Your first appointment
Your first will be your longest, taking at least 90 minutes and possibly upward of two hours. You should arrive at the salon with your eyes entirely clean of makeup.

“We ask that our clients don’t have caffeine before they come in,” Ms. Shirai said. “You’re lying still, it’s a great chance to unplug. My advice would be to bring a playlist or a book on tape.”

I’m partial to podcasts myself, and I always make sure to switch my phone to airplane mode to make sure it won’t be buzzing in my pocket with crazy-making notifications I won’t be able to check for two hours. And given the complicated logistics of extricating yourself mid-application, you should always visit the restroom just before your appointment begins.

Your technician should discuss your expectations and personal taste with you: Are you interested in a more subtle look, or are you hoping to unleash your inner diva? The health and thickness of your natural lashes as well as the shape of your face and eyes will be used to determine the right set of extensions for you.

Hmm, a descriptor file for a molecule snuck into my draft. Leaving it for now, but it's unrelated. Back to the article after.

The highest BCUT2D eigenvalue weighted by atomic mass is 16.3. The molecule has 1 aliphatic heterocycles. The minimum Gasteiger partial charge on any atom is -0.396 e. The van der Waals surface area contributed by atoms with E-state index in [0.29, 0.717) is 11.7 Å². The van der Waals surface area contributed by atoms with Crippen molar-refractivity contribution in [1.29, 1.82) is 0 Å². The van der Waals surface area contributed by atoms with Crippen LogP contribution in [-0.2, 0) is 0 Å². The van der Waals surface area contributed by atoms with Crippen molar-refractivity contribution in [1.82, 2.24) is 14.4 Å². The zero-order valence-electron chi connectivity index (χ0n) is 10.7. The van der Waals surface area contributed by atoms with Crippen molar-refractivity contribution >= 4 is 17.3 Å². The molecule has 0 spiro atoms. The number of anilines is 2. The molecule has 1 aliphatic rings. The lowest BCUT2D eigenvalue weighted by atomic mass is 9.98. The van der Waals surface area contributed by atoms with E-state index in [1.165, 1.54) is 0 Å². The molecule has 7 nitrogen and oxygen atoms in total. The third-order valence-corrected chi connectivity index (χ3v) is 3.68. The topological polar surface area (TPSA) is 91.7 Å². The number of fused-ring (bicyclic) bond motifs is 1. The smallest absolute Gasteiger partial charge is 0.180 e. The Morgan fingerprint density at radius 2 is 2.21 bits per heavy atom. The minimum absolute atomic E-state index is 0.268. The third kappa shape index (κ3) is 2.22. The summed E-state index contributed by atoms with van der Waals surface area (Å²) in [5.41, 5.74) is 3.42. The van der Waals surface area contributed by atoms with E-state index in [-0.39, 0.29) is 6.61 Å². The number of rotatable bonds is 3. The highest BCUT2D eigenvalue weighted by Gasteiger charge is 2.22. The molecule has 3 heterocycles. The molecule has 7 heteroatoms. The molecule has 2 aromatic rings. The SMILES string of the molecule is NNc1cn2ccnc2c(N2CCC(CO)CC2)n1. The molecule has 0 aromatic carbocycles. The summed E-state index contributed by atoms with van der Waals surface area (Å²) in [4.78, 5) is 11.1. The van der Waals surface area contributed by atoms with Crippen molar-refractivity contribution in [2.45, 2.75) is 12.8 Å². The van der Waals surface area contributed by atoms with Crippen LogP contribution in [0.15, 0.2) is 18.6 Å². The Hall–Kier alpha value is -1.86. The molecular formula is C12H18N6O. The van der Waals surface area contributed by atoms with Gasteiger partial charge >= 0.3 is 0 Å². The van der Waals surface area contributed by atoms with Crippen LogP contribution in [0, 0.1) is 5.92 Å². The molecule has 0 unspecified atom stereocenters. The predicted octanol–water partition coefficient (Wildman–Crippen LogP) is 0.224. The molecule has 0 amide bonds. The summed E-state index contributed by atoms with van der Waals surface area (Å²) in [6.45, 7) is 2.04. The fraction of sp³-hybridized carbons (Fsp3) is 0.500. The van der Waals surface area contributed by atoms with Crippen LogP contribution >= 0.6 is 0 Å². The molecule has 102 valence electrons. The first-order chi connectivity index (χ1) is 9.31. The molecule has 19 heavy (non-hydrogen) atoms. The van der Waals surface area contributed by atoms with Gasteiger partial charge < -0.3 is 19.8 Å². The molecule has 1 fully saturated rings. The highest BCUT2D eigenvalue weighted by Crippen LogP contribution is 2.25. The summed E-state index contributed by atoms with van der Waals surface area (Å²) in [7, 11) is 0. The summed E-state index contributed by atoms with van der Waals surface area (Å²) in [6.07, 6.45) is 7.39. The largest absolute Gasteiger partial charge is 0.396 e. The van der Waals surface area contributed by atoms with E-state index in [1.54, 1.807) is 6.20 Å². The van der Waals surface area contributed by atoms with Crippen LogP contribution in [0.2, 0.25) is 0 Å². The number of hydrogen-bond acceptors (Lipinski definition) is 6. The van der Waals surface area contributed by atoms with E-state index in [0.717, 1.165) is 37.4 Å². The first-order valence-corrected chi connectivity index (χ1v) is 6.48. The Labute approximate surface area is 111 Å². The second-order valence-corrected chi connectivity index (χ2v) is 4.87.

Eyelash extensions are available in a wide variety of lengths, diameters and curls. There are also different materials, including synthetic, silk and mink (the most expensive, and ethically dubious, option, touted for its real-fur fluffiness). The general wisdom is that synthetic lashes tend to look glossier and more dramatic than softer, lighter silk lashes, although different extensionists offered me contradictory descriptions of their attributes. I think it’s safe to say that an untrained observer probably wouldn’t clock a drastic difference.

Julie Mella and Ramona Azcona, the owners of She Winks Lash Studio in New York, recommend that novices err on the conservative side; they can always up the drama later.

“If a client is coming in for the first time, we advise them to follow their lash growth pattern and just make them darker,” Ms. Mella and Ms. Azcona wrote in an email. “That will give them a natural look, as if they were wearing mascara, until they get accustomed to the change.”

The procedure
To begin, you’ll lie down on your back and get comfortable. Your bottom lashes will be shielded with under-eye pads, stickers or tape. Prepare for your eyes to remain closed for the entire application, as your technician delicately affixes each extension with tweezers.